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Intel's response to Trojan Source attacks

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Intel is aware of recent reports where malicious actors have attacked software source code files while being compiled from source into binary files. Although the Intel portfolio does not appear impacted, Intel is prescribing additional checks for controls mitigations  to assist users of Intel compilers.

The vulnerability reported by third parties is referred to as “Trojan Source” and has been assigned CVE-2021-42574 and CVE-2021-42694 .  The attack targets C, C++, C#, JavaScript, Java, Rust, Go, and Python, but the Intel Product Security and Incident Response Team (PSIRT) suspects these techniques would work against most other modern languages.  As Intel understands from the reported CVEs, the flaws arise from the way Unicode standards are implemented within the context of integrated development environments (IDEs), which have specialized requirements for rendering text.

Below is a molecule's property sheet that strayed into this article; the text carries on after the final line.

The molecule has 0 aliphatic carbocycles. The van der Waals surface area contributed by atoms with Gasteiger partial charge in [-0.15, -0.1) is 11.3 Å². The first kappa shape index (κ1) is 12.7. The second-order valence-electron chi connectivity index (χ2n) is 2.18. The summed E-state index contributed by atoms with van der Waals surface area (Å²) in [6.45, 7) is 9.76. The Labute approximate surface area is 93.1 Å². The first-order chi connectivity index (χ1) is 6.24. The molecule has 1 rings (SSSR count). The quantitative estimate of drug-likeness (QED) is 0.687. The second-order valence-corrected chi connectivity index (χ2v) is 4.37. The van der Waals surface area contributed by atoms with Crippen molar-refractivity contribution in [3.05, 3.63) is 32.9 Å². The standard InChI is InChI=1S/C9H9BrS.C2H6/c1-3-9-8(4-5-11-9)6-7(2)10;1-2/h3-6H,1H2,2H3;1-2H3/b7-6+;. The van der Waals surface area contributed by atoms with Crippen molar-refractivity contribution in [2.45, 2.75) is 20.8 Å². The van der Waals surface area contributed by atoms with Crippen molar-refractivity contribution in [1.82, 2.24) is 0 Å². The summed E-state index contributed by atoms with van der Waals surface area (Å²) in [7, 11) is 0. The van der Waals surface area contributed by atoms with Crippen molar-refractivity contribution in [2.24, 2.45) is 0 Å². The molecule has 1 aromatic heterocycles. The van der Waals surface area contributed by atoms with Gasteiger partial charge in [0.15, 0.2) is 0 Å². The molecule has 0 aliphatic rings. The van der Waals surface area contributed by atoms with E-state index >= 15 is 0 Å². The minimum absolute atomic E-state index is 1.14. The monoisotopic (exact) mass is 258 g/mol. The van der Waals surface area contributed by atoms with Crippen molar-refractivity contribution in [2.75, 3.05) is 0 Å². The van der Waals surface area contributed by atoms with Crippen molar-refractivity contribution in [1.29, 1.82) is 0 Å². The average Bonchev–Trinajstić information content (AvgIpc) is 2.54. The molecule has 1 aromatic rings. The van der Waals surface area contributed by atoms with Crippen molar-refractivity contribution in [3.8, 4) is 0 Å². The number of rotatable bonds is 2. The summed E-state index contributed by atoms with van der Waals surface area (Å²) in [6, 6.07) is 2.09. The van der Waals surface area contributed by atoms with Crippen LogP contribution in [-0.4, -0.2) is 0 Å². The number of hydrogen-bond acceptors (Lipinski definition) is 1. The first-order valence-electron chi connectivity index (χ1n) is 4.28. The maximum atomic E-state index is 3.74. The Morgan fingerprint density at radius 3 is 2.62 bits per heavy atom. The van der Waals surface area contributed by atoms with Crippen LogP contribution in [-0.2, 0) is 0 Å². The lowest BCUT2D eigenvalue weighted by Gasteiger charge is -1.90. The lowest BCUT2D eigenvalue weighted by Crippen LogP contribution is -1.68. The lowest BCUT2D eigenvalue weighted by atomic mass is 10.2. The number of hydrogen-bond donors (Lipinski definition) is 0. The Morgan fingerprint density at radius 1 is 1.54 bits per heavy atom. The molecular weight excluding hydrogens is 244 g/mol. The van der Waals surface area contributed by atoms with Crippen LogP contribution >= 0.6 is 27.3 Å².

The attack technique as described uses bidirectional control characters which have not been recorded before. However, Trojan Source attacks generally are not new and have been cited previously in discussion boards and project mailing lists since at least 2017. Further details can be reviewed in the Sources section below.

Customers concerned about this issue are advised to follow industry standard practices to ensure the quality and ability to trust the code they are ingesting.  Scanning software using tools such as clang-tidy or other third party tools used before compiling can help to mitigate concerns for this issue.



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Intel Product Assurance and Security (IPAS) is designed to serve as a security center of excellence – a sort of mission control – that looks across all of Intel. Beyond addressing the security issues of today, we are looking longer-term at the evolving threat landscape and continuously improving product security in the years ahead.